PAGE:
354. Memorandum From the Secretary of the Navy (Lehman) to Secretary of Defense Weinberger 1


  • Falklands’ Lessons Learned—INFORMATION MEMORANDUM

The fighting in the South Atlantic provides another opportunity to capitalize on the combatants’ experiences by reviewing our present and future capabilities in the context of the different successes and failures during the conflict. The geography is similar to the Northern Flanks of NATO and the North Pacific.

There are inherent dangers in making hasty judgments before all relevant facts are sorted out from the value judgments. While much of the Falklands interaction had more in common with World War II (we lost four destroyers per day at Okinawa to cruise missiles (kamikazes) than with star wars, there is much to learn from the real-world interaction of new electronic technologies and materials in combat for the first time.

Since the engagement was essentially maritime, I have assembled a team of the best Navy and Marine warfare specialists, military and civilian, from the relevant commands, labs, and bureaus to exploit completely the lessons learned as fast as the data permits.

Arrangements have been made with the Royal Navy, using well established channels for a rapid and complete flow of data. This comprehensive study of the naval and amphibious operations will be fully [Page 724]coordinated with the Defense-wide effort to address other aspects of the engagement and the engagements in the Middle East.

Our effort will be accomplished in two phases. The first step is well in progress and designed as a quick-look review identifying areas for thorough study such as aluminum superstructure in naval ships and identifying current or FYDP-projected USN/USMC hardware capabilities which would have provided our forces significant advantage or resulted in combat deficiencies if we engaged in a scenario similar to the Falklands. The initial effort will be complete in early July, and I will be prepared to brief you as soon thereafter as your schedule permits. In this briefing, I will also discuss from the Navy vantage point the effectiveness of U.S. direct support/intelligence products provided to the U.K. during the conflict. In our review, we will be looking not only at how the U.S. Navy would conduct offensive and defensive operations in a Falklands-type of scenario, but also operations at a relative level of effort equivalent to that put forth by the Royal Navy (e.g. significant percentage of forces committed). We also intend to take a close look at the U.K. naval command and control structure and at the maritime Rules of Engagement, both of which were apparently very effective. The initial stages of Phase One of our review have highlighted some significant lessons, set forth below, which I believe are of immediate interest.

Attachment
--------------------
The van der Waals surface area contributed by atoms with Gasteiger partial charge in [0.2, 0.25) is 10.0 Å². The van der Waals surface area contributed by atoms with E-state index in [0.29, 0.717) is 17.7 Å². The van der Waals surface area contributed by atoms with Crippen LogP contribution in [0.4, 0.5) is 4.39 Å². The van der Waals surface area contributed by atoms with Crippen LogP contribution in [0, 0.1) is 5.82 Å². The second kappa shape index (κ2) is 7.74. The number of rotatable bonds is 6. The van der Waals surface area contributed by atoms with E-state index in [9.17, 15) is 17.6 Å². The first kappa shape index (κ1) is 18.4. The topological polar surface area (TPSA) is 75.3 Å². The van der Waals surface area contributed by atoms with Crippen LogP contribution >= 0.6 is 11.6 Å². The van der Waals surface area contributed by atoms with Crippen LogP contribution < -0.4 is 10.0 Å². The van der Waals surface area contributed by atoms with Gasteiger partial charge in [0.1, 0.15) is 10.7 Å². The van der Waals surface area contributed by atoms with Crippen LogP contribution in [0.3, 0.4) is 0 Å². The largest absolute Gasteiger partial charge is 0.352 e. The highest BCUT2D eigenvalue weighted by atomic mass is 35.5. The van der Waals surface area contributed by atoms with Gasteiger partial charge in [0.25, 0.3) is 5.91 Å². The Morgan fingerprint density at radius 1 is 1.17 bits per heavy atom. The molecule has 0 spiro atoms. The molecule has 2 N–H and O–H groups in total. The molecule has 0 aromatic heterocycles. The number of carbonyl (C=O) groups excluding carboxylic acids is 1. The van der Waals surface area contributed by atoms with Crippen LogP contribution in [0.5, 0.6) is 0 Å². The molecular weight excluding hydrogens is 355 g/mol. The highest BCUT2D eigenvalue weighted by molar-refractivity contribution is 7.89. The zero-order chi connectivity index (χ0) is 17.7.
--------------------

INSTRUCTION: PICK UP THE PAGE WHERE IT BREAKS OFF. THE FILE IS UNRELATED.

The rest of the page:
The following lessons learned, which generally may be characterized as “already known but reinforced,” have been identified in the initial review of British and Argentine experiences in the Falkland Islands crisis.


The historical effectiveness of the Navy/Marine Corps team as a primary instrument for enforcing foreign policy was reaffirmed, as was the absolute necessity for the “Defense in Depth” provided by the U.S. Navy carrier battle group concept which provides the flexibility and self-protection required to support combat operations.

The United Kingdom’s inability to deter the Argentines from aggression dramatically illustrates the importance of maintaining a proper balance between strategic and conventional forces. Britain’s emphasis of strategic capability at the expense of conventional naval forces most certainly had a profound impact on the original decision by Argentina to invade the Falklands.

Fleet Operations

From data available thus far, the concept of defense-in-depth as employed by U.S. Navy CV Battle Groups would have provided a [Page 725]layered force defense with reduced penetrability and fewer leakers/hits. Without this redundant and multi-mission capability, the Royal Navy had insufficient early-warning, distant intercept, and local air superiority. Thus, the burden of defense against the essentially airborne threat fell almost entirely on the inner-most point defenses. The countermeasures the Royal Navy had available proved inadequate to the task in several cases.